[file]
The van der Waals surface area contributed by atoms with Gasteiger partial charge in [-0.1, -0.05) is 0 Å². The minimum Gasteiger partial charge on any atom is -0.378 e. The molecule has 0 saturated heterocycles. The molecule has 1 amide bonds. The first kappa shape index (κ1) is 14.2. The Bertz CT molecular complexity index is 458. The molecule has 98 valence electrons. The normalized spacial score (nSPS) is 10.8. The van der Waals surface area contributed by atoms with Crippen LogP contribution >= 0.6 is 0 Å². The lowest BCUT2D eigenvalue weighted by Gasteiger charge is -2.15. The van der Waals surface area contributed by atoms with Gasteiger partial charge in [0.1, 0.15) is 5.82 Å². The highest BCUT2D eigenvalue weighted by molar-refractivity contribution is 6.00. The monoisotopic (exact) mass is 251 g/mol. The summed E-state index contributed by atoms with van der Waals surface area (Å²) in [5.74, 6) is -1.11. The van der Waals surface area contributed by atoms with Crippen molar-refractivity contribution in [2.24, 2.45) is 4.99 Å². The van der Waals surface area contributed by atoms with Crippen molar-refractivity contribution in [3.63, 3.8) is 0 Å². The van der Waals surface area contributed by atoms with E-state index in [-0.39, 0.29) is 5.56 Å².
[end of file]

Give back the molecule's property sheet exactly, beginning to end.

The van der Waals surface area contributed by atoms with Gasteiger partial charge in [-0.1, -0.05) is 0 Å². The minimum Gasteiger partial charge on any atom is -0.378 e. The molecule has 0 saturated heterocycles. The molecule has 1 amide bonds. The first kappa shape index (κ1) is 14.2. The Bertz CT molecular complexity index is 458. The molecule has 98 valence electrons. The normalized spacial score (nSPS) is 10.8. The van der Waals surface area contributed by atoms with Crippen LogP contribution >= 0.6 is 0 Å². The lowest BCUT2D eigenvalue weighted by Gasteiger charge is -2.15. The van der Waals surface area contributed by atoms with Gasteiger partial charge in [0.1, 0.15) is 5.82 Å². The highest BCUT2D eigenvalue weighted by molar-refractivity contribution is 6.00. The monoisotopic (exact) mass is 251 g/mol. The summed E-state index contributed by atoms with van der Waals surface area (Å²) in [5.74, 6) is -1.11. The van der Waals surface area contributed by atoms with Crippen molar-refractivity contribution in [2.24, 2.45) is 4.99 Å². The van der Waals surface area contributed by atoms with Crippen molar-refractivity contribution in [3.63, 3.8) is 0 Å². The van der Waals surface area contributed by atoms with E-state index in [-0.39, 0.29) is 5.56 Å².